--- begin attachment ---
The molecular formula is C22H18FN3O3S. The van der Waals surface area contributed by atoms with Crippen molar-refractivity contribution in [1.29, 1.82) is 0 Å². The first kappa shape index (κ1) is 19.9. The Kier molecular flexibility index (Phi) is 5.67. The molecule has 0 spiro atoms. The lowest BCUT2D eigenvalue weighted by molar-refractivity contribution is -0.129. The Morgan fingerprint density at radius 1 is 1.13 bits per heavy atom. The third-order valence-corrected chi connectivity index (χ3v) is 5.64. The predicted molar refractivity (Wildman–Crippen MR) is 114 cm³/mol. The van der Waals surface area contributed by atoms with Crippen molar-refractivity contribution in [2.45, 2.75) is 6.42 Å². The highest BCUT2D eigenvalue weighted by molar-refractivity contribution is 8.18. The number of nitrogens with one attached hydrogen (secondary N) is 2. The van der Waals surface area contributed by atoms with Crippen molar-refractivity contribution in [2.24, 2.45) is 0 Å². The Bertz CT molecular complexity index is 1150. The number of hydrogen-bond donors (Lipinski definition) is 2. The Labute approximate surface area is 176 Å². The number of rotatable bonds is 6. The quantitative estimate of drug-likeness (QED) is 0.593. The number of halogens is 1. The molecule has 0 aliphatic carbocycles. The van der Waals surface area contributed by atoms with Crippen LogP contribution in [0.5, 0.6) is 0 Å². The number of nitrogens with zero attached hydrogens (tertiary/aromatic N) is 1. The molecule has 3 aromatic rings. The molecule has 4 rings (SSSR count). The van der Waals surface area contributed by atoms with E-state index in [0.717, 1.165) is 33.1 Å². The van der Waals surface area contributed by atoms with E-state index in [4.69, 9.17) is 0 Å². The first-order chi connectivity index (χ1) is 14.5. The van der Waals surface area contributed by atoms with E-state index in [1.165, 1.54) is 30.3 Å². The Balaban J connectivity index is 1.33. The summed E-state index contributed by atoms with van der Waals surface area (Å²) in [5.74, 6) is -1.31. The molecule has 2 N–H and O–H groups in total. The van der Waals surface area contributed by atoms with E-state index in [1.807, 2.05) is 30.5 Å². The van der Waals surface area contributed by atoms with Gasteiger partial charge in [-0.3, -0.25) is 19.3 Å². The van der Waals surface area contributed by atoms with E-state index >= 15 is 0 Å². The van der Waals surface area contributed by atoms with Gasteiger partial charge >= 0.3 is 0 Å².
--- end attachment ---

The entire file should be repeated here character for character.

The molecular formula is C22H18FN3O3S. The van der Waals surface area contributed by atoms with Crippen molar-refractivity contribution in [1.29, 1.82) is 0 Å². The first kappa shape index (κ1) is 19.9. The Kier molecular flexibility index (Phi) is 5.67. The molecule has 0 spiro atoms. The lowest BCUT2D eigenvalue weighted by molar-refractivity contribution is -0.129. The Morgan fingerprint density at radius 1 is 1.13 bits per heavy atom. The third-order valence-corrected chi connectivity index (χ3v) is 5.64. The predicted molar refractivity (Wildman–Crippen MR) is 114 cm³/mol. The van der Waals surface area contributed by atoms with Crippen molar-refractivity contribution in [2.45, 2.75) is 6.42 Å². The highest BCUT2D eigenvalue weighted by molar-refractivity contribution is 8.18. The number of nitrogens with one attached hydrogen (secondary N) is 2. The van der Waals surface area contributed by atoms with Crippen molar-refractivity contribution in [2.24, 2.45) is 0 Å². The Bertz CT molecular complexity index is 1150. The number of hydrogen-bond donors (Lipinski definition) is 2. The Labute approximate surface area is 176 Å². The number of rotatable bonds is 6. The quantitative estimate of drug-likeness (QED) is 0.593. The number of halogens is 1. The molecule has 0 aliphatic carbocycles. The van der Waals surface area contributed by atoms with Crippen LogP contribution in [0.5, 0.6) is 0 Å². The number of nitrogens with zero attached hydrogens (tertiary/aromatic N) is 1. The molecule has 3 aromatic rings. The molecule has 4 rings (SSSR count). The van der Waals surface area contributed by atoms with E-state index in [0.717, 1.165) is 33.1 Å². The van der Waals surface area contributed by atoms with E-state index in [4.69, 9.17) is 0 Å². The first-order chi connectivity index (χ1) is 14.5. The van der Waals surface area contributed by atoms with E-state index in [1.165, 1.54) is 30.3 Å². The Balaban J connectivity index is 1.33. The summed E-state index contributed by atoms with van der Waals surface area (Å²) in [5.74, 6) is -1.31. The molecule has 2 N–H and O–H groups in total. The van der Waals surface area contributed by atoms with E-state index in [1.807, 2.05) is 30.5 Å². The van der Waals surface area contributed by atoms with Gasteiger partial charge in [-0.3, -0.25) is 19.3 Å². The van der Waals surface area contributed by atoms with E-state index >= 15 is 0 Å². The van der Waals surface area contributed by atoms with Gasteiger partial charge >= 0.3 is 0 Å².